Disabled and mentally ill people, who were sentenced to community service, are being unjustly sent to jail because their condition makes it impossible for them to serve their sentence in community service.
The law states that the official in charge of community service must make good efforts to find places where a variety of convicts, including disabled, can serve their sentence. Disabled and mentally ill people, however, are being discriminated against compared to physically and mentally fit people convicted of the same crimes.
E., who is disabled from birth and suffers psychiatric disabilities, was convicted more than two years ago of attempted online sexual harassment. A Tel Aviv court sentenced E. to eight months of community service and referred him to the community service official to find a suitable slot. But the official found that E. was not suitable for community service.
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It was stated that the decision was made based on E.’s medical condition after consultation with his family doctor. However, after it was found that the family doctor never determined that E. could not work, the official changed his reason, but not his conclusion. This time he rejected E. for community service based on what was said was his lack of “employment habits.”
E.’s public attorney, Elad Roth, demanded that the case be returned for the third time to the official in charge of community service. This time, the response was that attempts to find placement for E. were made but were unsuccessful.
Last week, Judge Tavor sent E. to prison for six months. Roth plans to appeal to the Tel Aviv District Court and argue that efforts made to find E. placement in community service were insufficient and that some of the official’s statements were untrue.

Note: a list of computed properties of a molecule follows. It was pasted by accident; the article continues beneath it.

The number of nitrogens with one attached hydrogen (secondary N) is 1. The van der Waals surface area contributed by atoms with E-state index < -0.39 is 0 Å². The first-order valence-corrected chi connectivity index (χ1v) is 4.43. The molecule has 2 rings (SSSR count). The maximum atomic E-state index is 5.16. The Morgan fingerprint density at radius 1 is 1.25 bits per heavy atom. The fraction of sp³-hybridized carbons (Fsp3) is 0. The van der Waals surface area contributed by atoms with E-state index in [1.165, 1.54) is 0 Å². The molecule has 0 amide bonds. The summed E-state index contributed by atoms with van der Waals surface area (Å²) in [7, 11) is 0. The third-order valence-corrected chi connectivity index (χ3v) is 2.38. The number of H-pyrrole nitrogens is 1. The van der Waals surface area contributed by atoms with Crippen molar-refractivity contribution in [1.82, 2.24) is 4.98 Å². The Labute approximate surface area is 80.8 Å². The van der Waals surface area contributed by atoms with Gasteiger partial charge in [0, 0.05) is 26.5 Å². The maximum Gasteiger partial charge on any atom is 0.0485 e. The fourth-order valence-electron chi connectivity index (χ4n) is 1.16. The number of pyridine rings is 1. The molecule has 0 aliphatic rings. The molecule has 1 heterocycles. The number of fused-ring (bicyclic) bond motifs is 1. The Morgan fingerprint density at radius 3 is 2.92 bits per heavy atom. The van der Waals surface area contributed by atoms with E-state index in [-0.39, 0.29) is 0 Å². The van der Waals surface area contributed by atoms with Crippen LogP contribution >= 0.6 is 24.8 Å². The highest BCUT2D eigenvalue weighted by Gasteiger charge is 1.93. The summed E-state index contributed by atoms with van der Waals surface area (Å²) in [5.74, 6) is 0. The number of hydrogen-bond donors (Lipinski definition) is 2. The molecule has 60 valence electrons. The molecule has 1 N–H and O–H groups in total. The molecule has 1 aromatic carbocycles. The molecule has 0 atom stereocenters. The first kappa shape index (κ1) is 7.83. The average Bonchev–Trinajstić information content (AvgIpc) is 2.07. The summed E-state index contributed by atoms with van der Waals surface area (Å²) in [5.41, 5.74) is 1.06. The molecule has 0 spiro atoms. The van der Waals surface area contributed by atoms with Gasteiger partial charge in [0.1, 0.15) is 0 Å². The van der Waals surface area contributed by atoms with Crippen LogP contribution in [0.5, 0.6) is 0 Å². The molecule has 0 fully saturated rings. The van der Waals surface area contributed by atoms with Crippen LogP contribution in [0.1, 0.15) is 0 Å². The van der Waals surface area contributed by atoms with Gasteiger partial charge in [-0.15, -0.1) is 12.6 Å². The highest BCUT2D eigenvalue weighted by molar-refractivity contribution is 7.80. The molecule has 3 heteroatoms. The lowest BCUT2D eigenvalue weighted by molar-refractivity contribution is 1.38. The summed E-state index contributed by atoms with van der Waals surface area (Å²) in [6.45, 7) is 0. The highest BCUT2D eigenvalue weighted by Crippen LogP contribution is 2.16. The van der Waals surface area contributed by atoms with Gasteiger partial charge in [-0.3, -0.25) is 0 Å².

According to the law, people convicted of crimes carrying up to a nine-month prison sentence may exchange their prison sentence for community service at a hospital, non-governemental organization or other nonprofit facility, after approval by the Israel Prison Service official in charge of community service.
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The Law on Equal Rights for Persons with Disabilities prohibits discrimination due to a person’s disabilities, and the Supreme Court has issued specific rulings on the matter. In 2010, now-retired Justice Elyakim Rubinstein ruled: “It is inconceivable for a person with disabilities to be imprisoned in place of another who is not.” The state comptroller warned in a report published in May 2019 that people with disabilities were being sent to prison under conditions unsuitable for them.
Nevertheless, Haaretz checked and found a number of cases where convicted persons with disabilities were not permitted to serve community service sentences because of their disability.
‘Setting stage for prison’
A., 32, who has cerebral palsy, was convicted of driving without a license and sentenced to prison after no community service work was found for him.
A. has neurological impairment that prevents him from functioning in various ways, due to disabilities such as involuntary movements and a speech impediment. In July 2019 he was convicted based on his own confession of driving without ever having obtained a driver’s license.